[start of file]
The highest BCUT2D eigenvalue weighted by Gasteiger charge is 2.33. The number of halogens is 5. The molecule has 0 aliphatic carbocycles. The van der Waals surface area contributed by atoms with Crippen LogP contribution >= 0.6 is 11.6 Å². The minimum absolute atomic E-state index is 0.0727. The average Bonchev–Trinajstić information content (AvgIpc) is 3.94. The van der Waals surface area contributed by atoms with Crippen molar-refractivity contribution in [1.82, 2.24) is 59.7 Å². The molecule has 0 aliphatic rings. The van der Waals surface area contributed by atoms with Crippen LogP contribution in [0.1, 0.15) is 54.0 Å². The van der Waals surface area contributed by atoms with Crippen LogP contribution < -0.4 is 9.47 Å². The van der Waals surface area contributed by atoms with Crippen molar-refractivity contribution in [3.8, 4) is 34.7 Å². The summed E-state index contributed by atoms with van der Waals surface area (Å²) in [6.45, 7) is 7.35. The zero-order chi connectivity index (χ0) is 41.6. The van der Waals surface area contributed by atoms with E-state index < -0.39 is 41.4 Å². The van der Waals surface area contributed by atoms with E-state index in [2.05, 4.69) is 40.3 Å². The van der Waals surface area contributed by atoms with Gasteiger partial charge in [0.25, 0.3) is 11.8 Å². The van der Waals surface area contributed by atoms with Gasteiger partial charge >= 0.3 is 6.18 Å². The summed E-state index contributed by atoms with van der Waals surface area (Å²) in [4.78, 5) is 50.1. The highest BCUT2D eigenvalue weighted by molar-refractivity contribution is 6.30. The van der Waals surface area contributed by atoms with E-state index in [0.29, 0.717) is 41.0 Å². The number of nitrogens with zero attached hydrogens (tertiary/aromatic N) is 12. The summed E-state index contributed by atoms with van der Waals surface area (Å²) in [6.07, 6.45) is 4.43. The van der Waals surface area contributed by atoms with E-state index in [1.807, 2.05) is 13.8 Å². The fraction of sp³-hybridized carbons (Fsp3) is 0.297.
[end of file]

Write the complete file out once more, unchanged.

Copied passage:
The highest BCUT2D eigenvalue weighted by Gasteiger charge is 2.33. The number of halogens is 5. The molecule has 0 aliphatic carbocycles. The van der Waals surface area contributed by atoms with Crippen LogP contribution >= 0.6 is 11.6 Å². The minimum absolute atomic E-state index is 0.0727. The average Bonchev–Trinajstić information content (AvgIpc) is 3.94. The van der Waals surface area contributed by atoms with Crippen molar-refractivity contribution in [1.82, 2.24) is 59.7 Å². The molecule has 0 aliphatic rings. The van der Waals surface area contributed by atoms with Crippen LogP contribution in [0.1, 0.15) is 54.0 Å². The van der Waals surface area contributed by atoms with Crippen LogP contribution < -0.4 is 9.47 Å². The van der Waals surface area contributed by atoms with Crippen molar-refractivity contribution in [3.8, 4) is 34.7 Å². The summed E-state index contributed by atoms with van der Waals surface area (Å²) in [6.45, 7) is 7.35. The zero-order chi connectivity index (χ0) is 41.6. The van der Waals surface area contributed by atoms with E-state index < -0.39 is 41.4 Å². The van der Waals surface area contributed by atoms with E-state index in [2.05, 4.69) is 40.3 Å². The van der Waals surface area contributed by atoms with Gasteiger partial charge in [0.25, 0.3) is 11.8 Å². The van der Waals surface area contributed by atoms with Gasteiger partial charge >= 0.3 is 6.18 Å². The summed E-state index contributed by atoms with van der Waals surface area (Å²) in [4.78, 5) is 50.1. The highest BCUT2D eigenvalue weighted by molar-refractivity contribution is 6.30. The van der Waals surface area contributed by atoms with E-state index in [0.29, 0.717) is 41.0 Å². The number of nitrogens with zero attached hydrogens (tertiary/aromatic N) is 12. The summed E-state index contributed by atoms with van der Waals surface area (Å²) in [6.07, 6.45) is 4.43. The van der Waals surface area contributed by atoms with E-state index in [1.807, 2.05) is 13.8 Å². The fraction of sp³-hybridized carbons (Fsp3) is 0.297.